Yeah, the thing I love about what you said is that, as an employee, you're indicating I intend to grow a career here, not just, you know, I got an offer for 10% more, pay me more.
The only thing is, it's really, I do want to spend my career. I like XY and Z about it. This would help me feel even better. So how can we get to that point so absolutely?
Yeah, I think it's really important and we all have to make those personal decisions on the city we live in and, you know, our transportation choices and where our home or apartment is, and all of those things take money to pay for, so it's critically important. But I've always thought that the most important thing about compensation is the way that you approach the conversation.
It's not what, it's the way and the style in which you approach your manager.
Agreed. Yeah, 100%. And this is, it's funny because, you know, I've got 4 kids, and one of the things about kids is that sometimes they'll ask you, you know, hey Dad, how much money do you make?
You know if I throw out a number, you know, what does that mean? Why are they asking that question? I should understand Why do you ask that? You know, and I think as a manager, it's the same thing as an employee.
If you're coming up with that conversation, you know, or the employee asking the manager, where am I paid relative to my midpoint, you know, you may not say, "Why do you ask that?" but you may say, "Yeah, I can, I can certainly look into that for you. But help me understand, you know, where you're at, how you're feeling. Do you feel like you know, you're looking for something different? Are you concerned about your compensation?
I think having productive conversations around compensation is better than just providing one-word answers and certainly doing this over email. And it's just like, "No, you need a conversation.”
These are important topics, and they can be sensitive topics, so understanding the nuances through a conversation face-to-face over Zoom is important. I think these are best practices for sure.
Yeah, that's a great one. Don't do this in the written word. Please don't do this in the written word. There is no way for you to explain it that way. For those of you who are introverted or believe this is too large a topic, uh, trust me. I've been there. Many people have been there. Write it down. It's OK to write it down. You just don't hit send. Put it in a document, take your notes, have your bullet points, and then get on Zoom.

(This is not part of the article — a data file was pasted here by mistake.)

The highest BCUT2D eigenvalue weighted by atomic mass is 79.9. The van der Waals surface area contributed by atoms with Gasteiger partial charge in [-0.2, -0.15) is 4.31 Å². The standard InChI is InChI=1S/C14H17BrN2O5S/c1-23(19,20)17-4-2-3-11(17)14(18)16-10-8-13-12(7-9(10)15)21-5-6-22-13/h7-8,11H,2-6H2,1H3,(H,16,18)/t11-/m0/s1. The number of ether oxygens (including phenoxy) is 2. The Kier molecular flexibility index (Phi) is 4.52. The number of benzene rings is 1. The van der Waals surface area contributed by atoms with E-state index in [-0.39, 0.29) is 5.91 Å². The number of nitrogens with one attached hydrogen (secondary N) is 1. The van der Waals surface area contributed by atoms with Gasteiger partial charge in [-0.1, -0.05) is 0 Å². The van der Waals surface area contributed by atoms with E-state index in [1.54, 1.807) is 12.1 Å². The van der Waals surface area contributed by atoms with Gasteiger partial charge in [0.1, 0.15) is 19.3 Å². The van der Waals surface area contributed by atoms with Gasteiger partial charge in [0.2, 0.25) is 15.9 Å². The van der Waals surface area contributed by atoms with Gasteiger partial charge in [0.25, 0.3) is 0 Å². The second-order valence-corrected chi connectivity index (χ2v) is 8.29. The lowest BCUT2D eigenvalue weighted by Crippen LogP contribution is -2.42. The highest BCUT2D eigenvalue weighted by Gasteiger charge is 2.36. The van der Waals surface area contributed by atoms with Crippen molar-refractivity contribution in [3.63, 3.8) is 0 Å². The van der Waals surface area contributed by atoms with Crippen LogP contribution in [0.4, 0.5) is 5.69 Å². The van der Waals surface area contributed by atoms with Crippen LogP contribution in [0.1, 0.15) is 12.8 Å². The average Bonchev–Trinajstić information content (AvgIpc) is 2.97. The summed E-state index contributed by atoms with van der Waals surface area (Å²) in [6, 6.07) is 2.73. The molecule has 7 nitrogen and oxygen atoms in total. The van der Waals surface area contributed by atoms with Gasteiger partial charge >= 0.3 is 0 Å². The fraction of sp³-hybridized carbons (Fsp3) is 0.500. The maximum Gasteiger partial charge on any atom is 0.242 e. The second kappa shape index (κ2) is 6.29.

If you can do it in person, that's even better, but it's OK to have a game plan. It's not OK to take that game plan and fire it off in six different paragraphs in an email because, trust me, it's going to get shut down pretty quickly.
And I think the right way to frame it is to tell your manager you want to have a conversation about your opportunities in your career and, as part of that, better understand your compensation.
Once again, I think any good manager is going to see that as a sign of, OK, this person is ambitious. They're interested in compensation. which I can understand, and they want to have a conversation. I guarantee you; managers would appreciate that. I got an offer from a company, you know, across the 3 for X percent more, and I'm going to leave. Or can you count it? Do you know what I mean? It's like that is a late conversation, and I think managers prefer to have the conversation early and know how you're feeling.
Yeah, I think you're 100% right, and it sort of leads us down this path of the word transparency and pays transparency. And understanding different layers within an organization, where do you stand on the transparency of pay for employees?
Yep, that's the one. That's a tough one as well. So, as I think about pay transparency, I think you've got 3 levels of pay transparency. You've got the total black box, which I think about companies starting up or companies that just don't have pay structures built yet. They're kind of going to need to hire a head of product or we need to hire this person and we don't know what to pay, but I know this person and we'll have to pay him 10% more than whatever it is. You know, that's the black box. They don't even have a structure. They don't know what they should be paying you. They're not doing a good benchmark.